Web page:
On parking, Mr. Convissor states that only 37 parking spaces will be lost from the northbound side of Broadway in order to put in his two way bike path.  There are a total of 119 parking spaces on Broadway from Patriots Park to Franklin Streets.  There are 56 spaces on the side Mr. Convissor states has 37.  Eliminating those 56 spaces reduces parking by a whopping 47%; almost half.  Mr. Convissor also neglects to say where all the bike riders he envisions coming to Tarrytown are going to park their bikes!  On our already congested sidewalks? Also, how is the traffic flow going to occur at bottle neck areas such as Franklin Street when the northbound passing lane will now be eliminated?

Further, the decrease of parking meter and parking ticket revenue will be a significant loss to the bottom line of Tarrytown and will have to be made up, not by the bike riders, but by every home and building owner in Tarrytown through increased property taxes.  The loss of business and the businesses themselves will bring devastation to the good “Tarrytown vibe” which the village enjoys. This in turn will lead to decreased property values along Broadway and Main Street with the resultant filings of tax certioraris against the village and the school district.   When something like this is ever proposed, make no mistake, someone is going to pay and that someone will be all the property owners of Tarrytown, of which Mr. Convissor is not one.

As the owner of a business, I wish to bring up several points Mr. Convissor conveniently deems either inconvenient or ignores.  Many of my patients are elderly and/or handicapped.  For them the bike path will be a huge impediment to their mobility as they will have to walk further to cross what will now be a more dangerous street.  Fewer parking spaces will mean more congestion in the inner village and ultimately less visits to all the businesses, not only on Broadway but also on Main Street. The competition for parking, which is already fierce, will become more so and people will quickly learn to give up on visiting Tarrytown. Businesses in Tarrytown have a difficult time as it is with the current lack of parking and thus the lack of access to their establishments.  There are many store fronts that are currently sitting empty that testify to this.  If this bike path becomes reality, there will be more.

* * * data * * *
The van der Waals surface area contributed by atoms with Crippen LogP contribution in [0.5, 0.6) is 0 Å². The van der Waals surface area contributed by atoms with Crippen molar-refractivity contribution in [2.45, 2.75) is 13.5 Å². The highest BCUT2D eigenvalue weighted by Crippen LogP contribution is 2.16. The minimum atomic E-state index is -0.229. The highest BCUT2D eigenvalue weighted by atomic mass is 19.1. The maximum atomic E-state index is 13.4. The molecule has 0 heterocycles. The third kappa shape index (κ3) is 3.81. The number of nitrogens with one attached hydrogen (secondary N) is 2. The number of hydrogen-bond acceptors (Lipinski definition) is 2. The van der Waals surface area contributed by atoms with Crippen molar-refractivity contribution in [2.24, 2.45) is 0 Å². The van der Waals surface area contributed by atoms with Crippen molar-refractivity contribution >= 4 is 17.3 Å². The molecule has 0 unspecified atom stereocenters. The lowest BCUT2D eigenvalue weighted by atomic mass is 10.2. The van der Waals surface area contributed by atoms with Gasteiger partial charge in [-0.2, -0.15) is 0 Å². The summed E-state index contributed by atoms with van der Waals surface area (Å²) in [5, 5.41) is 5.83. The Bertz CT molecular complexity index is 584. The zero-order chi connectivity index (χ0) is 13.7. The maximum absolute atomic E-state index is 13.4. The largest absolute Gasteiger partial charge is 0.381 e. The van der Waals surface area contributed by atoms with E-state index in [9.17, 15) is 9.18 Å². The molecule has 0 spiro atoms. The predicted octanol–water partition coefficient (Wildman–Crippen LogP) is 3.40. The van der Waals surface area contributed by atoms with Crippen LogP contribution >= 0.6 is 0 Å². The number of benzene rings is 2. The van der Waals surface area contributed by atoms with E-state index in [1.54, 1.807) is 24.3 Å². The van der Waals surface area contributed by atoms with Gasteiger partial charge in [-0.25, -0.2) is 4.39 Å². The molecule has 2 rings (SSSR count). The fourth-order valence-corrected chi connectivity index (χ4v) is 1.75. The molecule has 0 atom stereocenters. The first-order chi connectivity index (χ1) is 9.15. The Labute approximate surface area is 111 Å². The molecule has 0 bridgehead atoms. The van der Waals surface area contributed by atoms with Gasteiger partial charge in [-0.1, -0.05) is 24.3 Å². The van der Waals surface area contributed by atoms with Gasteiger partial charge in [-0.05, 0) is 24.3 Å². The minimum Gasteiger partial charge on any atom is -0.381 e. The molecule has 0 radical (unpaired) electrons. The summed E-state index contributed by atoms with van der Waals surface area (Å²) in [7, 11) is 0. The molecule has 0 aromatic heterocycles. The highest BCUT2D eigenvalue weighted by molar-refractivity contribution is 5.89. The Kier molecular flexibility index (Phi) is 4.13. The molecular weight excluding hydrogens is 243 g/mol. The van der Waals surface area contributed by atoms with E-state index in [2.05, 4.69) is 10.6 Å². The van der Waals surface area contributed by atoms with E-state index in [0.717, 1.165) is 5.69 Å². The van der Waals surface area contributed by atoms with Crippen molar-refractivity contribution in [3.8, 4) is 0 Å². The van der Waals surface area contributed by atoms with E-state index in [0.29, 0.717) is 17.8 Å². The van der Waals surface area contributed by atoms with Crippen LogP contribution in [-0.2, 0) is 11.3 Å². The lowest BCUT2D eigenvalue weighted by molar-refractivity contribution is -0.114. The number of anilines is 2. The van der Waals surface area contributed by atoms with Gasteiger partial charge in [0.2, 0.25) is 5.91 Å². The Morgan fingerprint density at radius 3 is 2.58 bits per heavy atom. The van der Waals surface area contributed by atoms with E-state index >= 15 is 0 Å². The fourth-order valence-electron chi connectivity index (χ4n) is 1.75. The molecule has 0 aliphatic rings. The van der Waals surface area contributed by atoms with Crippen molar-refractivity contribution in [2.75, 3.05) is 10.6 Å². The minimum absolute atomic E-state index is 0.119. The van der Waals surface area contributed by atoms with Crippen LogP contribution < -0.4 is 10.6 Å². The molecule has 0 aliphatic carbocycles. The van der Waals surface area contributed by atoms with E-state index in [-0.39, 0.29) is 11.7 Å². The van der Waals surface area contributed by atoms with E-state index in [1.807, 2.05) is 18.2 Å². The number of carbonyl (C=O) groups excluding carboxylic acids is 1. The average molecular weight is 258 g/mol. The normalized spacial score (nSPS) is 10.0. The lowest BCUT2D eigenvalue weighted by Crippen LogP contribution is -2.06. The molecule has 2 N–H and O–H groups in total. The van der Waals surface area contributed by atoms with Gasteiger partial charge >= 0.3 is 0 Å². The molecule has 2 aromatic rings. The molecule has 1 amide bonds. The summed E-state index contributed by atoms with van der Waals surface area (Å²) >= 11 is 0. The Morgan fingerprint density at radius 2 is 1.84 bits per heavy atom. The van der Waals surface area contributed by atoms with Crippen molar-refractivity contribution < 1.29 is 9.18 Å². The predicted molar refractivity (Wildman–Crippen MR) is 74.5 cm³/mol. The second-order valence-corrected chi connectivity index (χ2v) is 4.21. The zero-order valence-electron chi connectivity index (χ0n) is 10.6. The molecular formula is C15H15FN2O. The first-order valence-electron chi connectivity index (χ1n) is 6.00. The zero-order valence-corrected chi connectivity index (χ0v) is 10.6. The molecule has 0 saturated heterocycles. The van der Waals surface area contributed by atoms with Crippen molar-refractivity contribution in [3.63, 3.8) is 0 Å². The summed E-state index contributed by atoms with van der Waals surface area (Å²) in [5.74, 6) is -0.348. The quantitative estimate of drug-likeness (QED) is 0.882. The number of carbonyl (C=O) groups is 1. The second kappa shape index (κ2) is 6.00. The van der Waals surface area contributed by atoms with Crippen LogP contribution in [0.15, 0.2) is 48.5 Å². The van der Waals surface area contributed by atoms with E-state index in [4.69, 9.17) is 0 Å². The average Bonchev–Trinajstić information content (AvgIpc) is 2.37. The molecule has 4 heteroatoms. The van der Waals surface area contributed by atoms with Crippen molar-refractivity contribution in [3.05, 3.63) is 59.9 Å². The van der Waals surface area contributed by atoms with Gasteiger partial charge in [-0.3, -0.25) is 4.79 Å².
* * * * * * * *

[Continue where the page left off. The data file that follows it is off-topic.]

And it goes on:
During these winter months of cold weather, short days, salted roads and icy precipitation there has been virtually no bike traffic on Broadway.  Weather and darkness have a profound effect on bike usage.  It goes down or it is eliminated when it is bad and/or dark.  Westchester gets 48 inches of rain per year (US average is 39).  We get on average 37 inches of snow (US average is 26). The number of days of precipitation is 82 or 22% of the days of the year.  So almost one in five days it is either raining or snowing (no biking).   You can also calculate in more days after a snow or ice storm when it is unsafe to bike.  Day light savings time decreases the rideable times to bike during the day for about six months of the year.  Cold winter weather, five to six months, further eliminates biking.  There are about 200 sunny days per year in Westchester which is about 55% of the year; but many of those days are in the winter months.  So the question has to be asked:  How many days are realistically available to bike ride during daylight hours?  The answer is but a few.

The Route 9 Bike Path proposal is dangerous to all; pedestrians, bicyclists and vehicles and negatively disruptive to the economic wellbeing of Tarrytown.

Peter Zegarelli